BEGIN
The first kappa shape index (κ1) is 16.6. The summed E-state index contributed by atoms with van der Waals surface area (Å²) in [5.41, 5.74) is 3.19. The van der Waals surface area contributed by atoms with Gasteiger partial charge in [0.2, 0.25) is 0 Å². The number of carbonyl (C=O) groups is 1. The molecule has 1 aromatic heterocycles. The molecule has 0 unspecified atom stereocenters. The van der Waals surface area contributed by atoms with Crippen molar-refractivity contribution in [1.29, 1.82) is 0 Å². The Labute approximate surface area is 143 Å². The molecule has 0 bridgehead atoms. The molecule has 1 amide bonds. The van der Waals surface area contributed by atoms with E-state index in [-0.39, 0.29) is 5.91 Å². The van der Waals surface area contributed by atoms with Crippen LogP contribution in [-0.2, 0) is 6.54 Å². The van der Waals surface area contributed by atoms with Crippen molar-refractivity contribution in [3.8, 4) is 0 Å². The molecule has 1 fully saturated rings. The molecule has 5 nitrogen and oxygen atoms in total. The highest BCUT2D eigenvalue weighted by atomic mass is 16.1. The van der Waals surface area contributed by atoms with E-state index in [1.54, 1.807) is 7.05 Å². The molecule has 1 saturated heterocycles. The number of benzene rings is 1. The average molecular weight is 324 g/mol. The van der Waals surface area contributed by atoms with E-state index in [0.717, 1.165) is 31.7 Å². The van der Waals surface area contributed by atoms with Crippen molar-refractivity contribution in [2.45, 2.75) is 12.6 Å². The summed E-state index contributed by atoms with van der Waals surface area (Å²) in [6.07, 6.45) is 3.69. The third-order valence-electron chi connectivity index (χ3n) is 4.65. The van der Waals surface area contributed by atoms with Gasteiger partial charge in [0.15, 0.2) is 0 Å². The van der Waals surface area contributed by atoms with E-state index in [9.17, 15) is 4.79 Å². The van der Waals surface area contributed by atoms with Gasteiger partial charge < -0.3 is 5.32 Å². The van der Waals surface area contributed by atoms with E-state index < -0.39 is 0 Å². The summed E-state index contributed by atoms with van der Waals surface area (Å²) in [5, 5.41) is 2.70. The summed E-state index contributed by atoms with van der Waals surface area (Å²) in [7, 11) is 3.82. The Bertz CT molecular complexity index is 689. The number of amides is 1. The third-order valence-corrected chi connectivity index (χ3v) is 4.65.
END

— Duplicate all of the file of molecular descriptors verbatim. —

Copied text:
The first kappa shape index (κ1) is 16.6. The summed E-state index contributed by atoms with van der Waals surface area (Å²) in [5.41, 5.74) is 3.19. The van der Waals surface area contributed by atoms with Gasteiger partial charge in [0.2, 0.25) is 0 Å². The number of carbonyl (C=O) groups is 1. The molecule has 1 aromatic heterocycles. The molecule has 0 unspecified atom stereocenters. The van der Waals surface area contributed by atoms with Crippen molar-refractivity contribution in [1.29, 1.82) is 0 Å². The Labute approximate surface area is 143 Å². The molecule has 0 bridgehead atoms. The molecule has 1 amide bonds. The van der Waals surface area contributed by atoms with E-state index in [-0.39, 0.29) is 5.91 Å². The van der Waals surface area contributed by atoms with Crippen LogP contribution in [-0.2, 0) is 6.54 Å². The van der Waals surface area contributed by atoms with Crippen molar-refractivity contribution in [3.8, 4) is 0 Å². The molecule has 1 fully saturated rings. The molecule has 5 nitrogen and oxygen atoms in total. The highest BCUT2D eigenvalue weighted by atomic mass is 16.1. The van der Waals surface area contributed by atoms with E-state index in [1.54, 1.807) is 7.05 Å². The molecule has 1 saturated heterocycles. The number of benzene rings is 1. The average molecular weight is 324 g/mol. The van der Waals surface area contributed by atoms with E-state index in [0.717, 1.165) is 31.7 Å². The van der Waals surface area contributed by atoms with Crippen molar-refractivity contribution in [2.45, 2.75) is 12.6 Å². The summed E-state index contributed by atoms with van der Waals surface area (Å²) in [6.07, 6.45) is 3.69. The third-order valence-electron chi connectivity index (χ3n) is 4.65. The van der Waals surface area contributed by atoms with Gasteiger partial charge in [0.15, 0.2) is 0 Å². The van der Waals surface area contributed by atoms with E-state index in [9.17, 15) is 4.79 Å². The van der Waals surface area contributed by atoms with Gasteiger partial charge < -0.3 is 5.32 Å². The van der Waals surface area contributed by atoms with E-state index < -0.39 is 0 Å². The summed E-state index contributed by atoms with van der Waals surface area (Å²) in [5, 5.41) is 2.70. The summed E-state index contributed by atoms with van der Waals surface area (Å²) in [7, 11) is 3.82. The Bertz CT molecular complexity index is 689. The number of amides is 1. The third-order valence-corrected chi connectivity index (χ3v) is 4.65.